In the book "Critics of State Education", a project of the Cato Institute, George Smith surveys historical thinking on the nature and role of education from the times of Sparta through to Plato and early modern times. Plato is talking: "Education is, if possible, to be, as the phrase goes, compulsory for every mother's son, on the ground that the child is, even more, the property of the state than of his parents."
This is the same "babysitter and authoritarian" spirit that fuels ANC decisions in running our education today. The only addition might be the depraved motivation behind this — namely to use education to indoctrinate children into becoming ANC sheep rather than participants in economies of the future.
We spend billions of rands on education each year, yet we are one of the worst performers in terms of quality in general and the quality of maths and science in particular. More than half of our learners disappear before they reach matric, and only a small number manage to graduate with strong marks.
To solve the problem, each year the ANC government goes into overdrive to massage the matric results through the standardisation process and the lowering of pass requirements to present a rosy picture to make themselves feel good. In the meantime, the army of unemployed and unemployable youths keeps swelling.
In a country like ours, you would think our obsession would be to fix the quality of our education, especially high-demand subjects such as maths, science and technology. Alas, in its infinite wisdom, the ANC has chosen to twist the knife in the wound. They want us to swallow the absurdity that our priority as a nation is history.
They would have us believe that to produce skilled graduates who can participate in the economies of the future, we must make history a compulsory subject up to Grade 12. Make no mistake, this is not an attack on history. History is important as a school subject — until it is used as a tool to indoctrinate children in the hope of inclining them from their youth towards a certain political party.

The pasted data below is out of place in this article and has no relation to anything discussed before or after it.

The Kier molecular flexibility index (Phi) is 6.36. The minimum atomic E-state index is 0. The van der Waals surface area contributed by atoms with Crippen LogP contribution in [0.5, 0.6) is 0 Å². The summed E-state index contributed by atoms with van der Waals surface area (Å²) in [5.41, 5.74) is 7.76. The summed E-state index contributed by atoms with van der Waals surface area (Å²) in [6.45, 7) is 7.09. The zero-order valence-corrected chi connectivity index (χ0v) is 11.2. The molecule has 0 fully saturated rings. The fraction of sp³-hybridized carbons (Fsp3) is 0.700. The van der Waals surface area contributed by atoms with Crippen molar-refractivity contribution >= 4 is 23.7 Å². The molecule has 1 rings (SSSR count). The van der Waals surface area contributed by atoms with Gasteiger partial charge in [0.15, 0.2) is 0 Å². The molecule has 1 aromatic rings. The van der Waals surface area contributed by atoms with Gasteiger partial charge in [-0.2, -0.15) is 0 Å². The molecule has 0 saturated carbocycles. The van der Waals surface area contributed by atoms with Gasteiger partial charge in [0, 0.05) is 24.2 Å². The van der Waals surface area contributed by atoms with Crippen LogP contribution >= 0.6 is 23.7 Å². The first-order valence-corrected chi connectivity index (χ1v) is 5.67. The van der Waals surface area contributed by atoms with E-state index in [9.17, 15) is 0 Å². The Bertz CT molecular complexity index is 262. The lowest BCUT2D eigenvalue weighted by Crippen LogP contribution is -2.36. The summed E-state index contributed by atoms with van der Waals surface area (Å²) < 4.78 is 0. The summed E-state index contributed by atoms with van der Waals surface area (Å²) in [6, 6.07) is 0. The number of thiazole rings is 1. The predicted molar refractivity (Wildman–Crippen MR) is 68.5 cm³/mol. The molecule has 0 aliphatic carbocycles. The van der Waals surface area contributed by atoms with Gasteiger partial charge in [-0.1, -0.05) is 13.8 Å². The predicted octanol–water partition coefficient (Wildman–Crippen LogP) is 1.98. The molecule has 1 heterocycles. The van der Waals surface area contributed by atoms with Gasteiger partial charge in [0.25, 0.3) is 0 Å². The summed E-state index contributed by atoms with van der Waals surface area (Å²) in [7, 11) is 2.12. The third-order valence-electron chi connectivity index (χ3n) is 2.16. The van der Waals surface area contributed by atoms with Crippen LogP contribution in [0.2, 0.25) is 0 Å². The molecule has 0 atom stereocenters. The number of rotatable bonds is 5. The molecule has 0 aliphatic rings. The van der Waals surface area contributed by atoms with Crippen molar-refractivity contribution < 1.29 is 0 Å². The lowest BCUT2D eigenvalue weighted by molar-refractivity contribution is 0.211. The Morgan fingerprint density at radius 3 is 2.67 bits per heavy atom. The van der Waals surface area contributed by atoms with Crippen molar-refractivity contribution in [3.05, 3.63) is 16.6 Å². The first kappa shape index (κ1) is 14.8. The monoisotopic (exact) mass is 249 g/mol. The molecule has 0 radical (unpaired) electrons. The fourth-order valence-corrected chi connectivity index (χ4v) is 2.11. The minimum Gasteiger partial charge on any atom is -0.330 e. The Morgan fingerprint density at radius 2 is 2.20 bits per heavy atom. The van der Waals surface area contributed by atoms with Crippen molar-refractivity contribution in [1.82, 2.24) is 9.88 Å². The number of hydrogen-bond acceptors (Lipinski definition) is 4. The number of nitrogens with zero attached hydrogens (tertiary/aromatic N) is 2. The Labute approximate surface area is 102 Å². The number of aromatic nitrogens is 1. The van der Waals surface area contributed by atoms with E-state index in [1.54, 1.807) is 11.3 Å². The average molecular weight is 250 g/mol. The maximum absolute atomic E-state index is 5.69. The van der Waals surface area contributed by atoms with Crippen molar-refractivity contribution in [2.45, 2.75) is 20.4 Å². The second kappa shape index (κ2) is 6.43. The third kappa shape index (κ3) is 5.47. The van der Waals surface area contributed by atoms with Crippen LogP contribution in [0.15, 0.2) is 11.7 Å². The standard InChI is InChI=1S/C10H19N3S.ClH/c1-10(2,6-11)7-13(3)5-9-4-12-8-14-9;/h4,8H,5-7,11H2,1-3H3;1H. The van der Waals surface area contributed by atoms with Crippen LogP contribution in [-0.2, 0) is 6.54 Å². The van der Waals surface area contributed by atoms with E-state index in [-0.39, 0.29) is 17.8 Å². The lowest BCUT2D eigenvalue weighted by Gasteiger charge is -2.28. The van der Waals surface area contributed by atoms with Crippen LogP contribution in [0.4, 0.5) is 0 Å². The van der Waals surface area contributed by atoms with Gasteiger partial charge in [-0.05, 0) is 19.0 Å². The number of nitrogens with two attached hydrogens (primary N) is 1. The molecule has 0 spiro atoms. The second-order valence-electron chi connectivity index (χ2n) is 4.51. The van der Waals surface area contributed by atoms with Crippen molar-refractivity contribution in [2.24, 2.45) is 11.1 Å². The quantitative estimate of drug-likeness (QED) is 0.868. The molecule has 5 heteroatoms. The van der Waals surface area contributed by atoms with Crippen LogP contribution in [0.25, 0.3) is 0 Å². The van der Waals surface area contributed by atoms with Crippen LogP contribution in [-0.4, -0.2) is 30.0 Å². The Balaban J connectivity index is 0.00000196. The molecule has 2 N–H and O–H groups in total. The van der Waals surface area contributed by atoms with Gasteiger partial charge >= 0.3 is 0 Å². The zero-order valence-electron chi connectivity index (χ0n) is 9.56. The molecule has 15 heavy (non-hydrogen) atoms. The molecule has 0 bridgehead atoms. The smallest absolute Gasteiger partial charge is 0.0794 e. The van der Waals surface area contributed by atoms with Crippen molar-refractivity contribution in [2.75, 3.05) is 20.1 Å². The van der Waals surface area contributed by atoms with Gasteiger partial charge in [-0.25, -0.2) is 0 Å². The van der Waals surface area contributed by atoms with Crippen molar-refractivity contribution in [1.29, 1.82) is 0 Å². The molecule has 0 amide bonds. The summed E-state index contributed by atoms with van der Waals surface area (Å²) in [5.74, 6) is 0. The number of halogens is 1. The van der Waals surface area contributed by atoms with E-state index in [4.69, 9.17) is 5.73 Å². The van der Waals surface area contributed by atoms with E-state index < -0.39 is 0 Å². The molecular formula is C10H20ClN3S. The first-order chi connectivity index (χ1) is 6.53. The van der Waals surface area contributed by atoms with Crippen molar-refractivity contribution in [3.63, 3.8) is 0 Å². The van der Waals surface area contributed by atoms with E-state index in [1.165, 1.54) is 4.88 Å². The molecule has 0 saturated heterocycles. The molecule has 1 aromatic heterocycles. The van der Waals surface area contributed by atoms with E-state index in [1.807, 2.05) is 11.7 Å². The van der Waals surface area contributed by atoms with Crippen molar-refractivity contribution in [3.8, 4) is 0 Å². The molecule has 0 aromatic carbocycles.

In its long-term strategy to remain in power, it is hoped that if young minds hear more of this ANC heroism in the classroom, the party will have a cheap insurance to rule until the return of Jesus.
The signs have always been there. Not long ago, the ANC's Nkosazana Dlamini-Zuma protested that "schools are anti-ANC" and thus they need to be transformed urgently. This history business is part of that transformation. South African history glows with the heroism of ANC leaders in the anti-apartheid struggle.
In its long-term strategy to remain in power, it is hoped that if young minds hear more of this ANC heroism in the classroom, the party will have a cheap insurance to rule until the return of Jesus. They won't have to work hard to justify their corruption or defend their record in government.
But you can be sure that for their own children, ANC politicians do not gamble by feeding them history over maths and science as they do with the masses. To the ANC, education is just a beach ball to be tossed and kicked around — either to buy the political allegiance of the South African Democratic Teachers Union (Sadtu), or for pure brainwashing to stem the breeding of "clever blacks". Why can't maths and science be compulsory? Because the ANC would have to face the prospect of hating itself for a less rosy picture of the matric results.
I have a bitter taste in my mouth, because this history business seems to have been at the say-so of Sadtu, a hardened enemy of quality and accountability in education. It appears that this idea might have leapt from their discussion documents.
Hardly surprising for these comrades who spend an average of up to two months a year in political meetings, when they should be in class teaching. In any event, how will this history business ensure teachers are in class, on time, teaching? How will it help us ensure the right people teach our children? How will it make sure no one is a teacher because they paid money, goats or cattle to get the job?
The ANC hates education. It has given up on quality. It has given up on maths and science. In his elegant book, "South Africa Can Work", Frans Rautenbach calls us to action. Decentralising power by locating it closer to the people who are affected by decisions and opening up our education to "edu-preneurs" is the only way to fix our education.
We will achieve this like a man does when crossing a river: "feeling the stones one at a time". We must pray for and rally around experimental reforms such as Collaboration Schools in Western Cape, whose champions have not given up on quality education for poor children.